Design pressure and pressure control are two essential factors to consider when designing any steam system. The design or operating pressure is maintained by the steam-producing equipment itself and must be sufficient to meet the requirements of all processes and the distribution system throughout the facility.

For example, humidifiers typically operate at low pressure (less than 15 psig), but sterilizers will require higher pressures (typically 50 to 75 psig), and therefore the design pressure would need to be a minimum of 50 to 75 psig.

Moreover, the steam produced at 50 to 75 psig to meet the needs of the sterilizers exceeds the needs of the humidifiers and therefore must be reduced (i.e., controlled) to 15 psig. This is typically accomplished by multiple pressure reducing valves arranged in a station that can have one or more stages of pressure reduction, depending on the amount required.

A combination deaerator and surge tank with a modified feedwater pumping configuration allows the surge tank to bypass the deaerator when it is out of service for maintenance./p>

Image courtesy of ASHE

A central system’s required redundancy will also vary by facility. Most often, N+1 redundancy systems are utilized on boilers and feedwater pumps. With an N+1 system, the “N” stands for the minimum number of modules required for a system to function, and the “1” refers to the number of additional components that serve as a backup, equipping the system to operate if one of the modules within N fails. For example, if a system requires five power supply modules, an N+1 power system may include six power modules. Deaerator (DA) tanks, devices required in a centralized steam system to provide heated and deoxygenated makeup water to the boilers, should also have N+1 redundancy to accommodate yearly preventive maintenance needs. An alternative is a combination DA and surge tank with a modified feedwater pumping configuration, allowing the surge tank to bypass the DA when it is out of service.

In this vein, condensate recovery systems are becoming more prevalent as managers seek to optimize energy efficiency. Collecting hot condensate and returning it to the boiler feed system can pay for itself in a short time, reducing water charges as well as associated possible cooling costs and fuel costs. Boiler blowdown is also minimized with less energy lost from the boiler, and chemical treatment of makeup water is reduced with less water lost from the boiler. Ultimately, condensate recovery systems allow more steam to be produced by a central system, using less water.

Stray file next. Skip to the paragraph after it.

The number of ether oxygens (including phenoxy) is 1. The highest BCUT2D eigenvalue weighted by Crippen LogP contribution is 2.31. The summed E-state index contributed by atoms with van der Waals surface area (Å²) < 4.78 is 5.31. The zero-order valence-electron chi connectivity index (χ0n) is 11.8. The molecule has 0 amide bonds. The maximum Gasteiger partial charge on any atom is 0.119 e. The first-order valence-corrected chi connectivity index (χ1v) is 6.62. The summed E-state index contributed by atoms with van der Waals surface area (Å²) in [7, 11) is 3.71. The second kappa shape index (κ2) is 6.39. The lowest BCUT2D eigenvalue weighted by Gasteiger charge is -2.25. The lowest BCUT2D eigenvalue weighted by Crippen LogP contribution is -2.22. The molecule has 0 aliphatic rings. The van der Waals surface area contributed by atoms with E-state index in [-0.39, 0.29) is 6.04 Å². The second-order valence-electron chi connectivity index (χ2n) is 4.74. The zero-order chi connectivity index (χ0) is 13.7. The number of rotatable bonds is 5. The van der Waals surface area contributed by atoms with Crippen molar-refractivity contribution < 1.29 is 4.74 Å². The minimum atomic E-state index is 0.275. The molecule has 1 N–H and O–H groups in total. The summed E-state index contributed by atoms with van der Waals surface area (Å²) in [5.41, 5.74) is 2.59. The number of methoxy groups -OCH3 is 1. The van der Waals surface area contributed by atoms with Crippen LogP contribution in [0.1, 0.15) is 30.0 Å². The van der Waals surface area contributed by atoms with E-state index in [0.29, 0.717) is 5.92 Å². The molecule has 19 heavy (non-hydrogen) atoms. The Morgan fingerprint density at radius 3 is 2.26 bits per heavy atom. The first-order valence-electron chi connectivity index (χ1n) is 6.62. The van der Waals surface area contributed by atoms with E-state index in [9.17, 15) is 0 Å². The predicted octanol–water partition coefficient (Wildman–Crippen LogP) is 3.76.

The Department of Energy (DOE) also encourages the use of feedwater economizers to optimize energy and reduce steam boiler fuel requirements through the recovery of waste heat, according to a DOE tip sheet titled “Use of Feedwater Economizers for Waste Heat Recovery.”

Economizers transfer heat from the system’s flue gas to incoming feedwater. This helps capture additional heat from the flue gas which can be more than 100 to 150 F higher than the temperature of the generated steam that would otherwise be rejected to the atmosphere, decreasing total energy usage. The DOE estimates that boiler efficiency can be increased by 1% for every 40-degree reduction in flue gas temperature. It is also estimated that an economizer can reduce fuel requirements by 5% to 10% and pay for itself in less than two years. Additionally, the International Code Council’s International Energy Conservation Code has updated insulation requirements, requiring more stringent insulation thickness than traditional designs — 5 to 6 inches thick, depending on the pressure and pipe size.

For safety, steam piping accessories should always be insulated. Removable insulation blankets work best to accommodate maintenance needs for valves, traps and similar units.

The power of steam 

Steam systems can be complicated to navigate and require careful deliberation of the associated risks and considerations.

Yet, the use of steam in helping health care facilities achieve sanitized, non-toxic, energy-efficient and regulatory-compliant environments is nearly unrivaled in its effectiveness.

Engaging in conversations with industry professionals who are equipped with steam-specific expertise can help facilities managers ensure their facilities are harnessing the power of steam in a way that is safe, effective and efficient.


Gavin Green, PE, is a senior mechanical engineer in Smith Seckman Reid’s (SSR’s) Nashville, Tenn., office, and Lee M. Nordholm, PE, LEED AP, is a senior mechanical engineer in SSR’s Dallas office. They can be contacted at ggreen@ssr-inc.com and lnordholm@ssr-inc.com.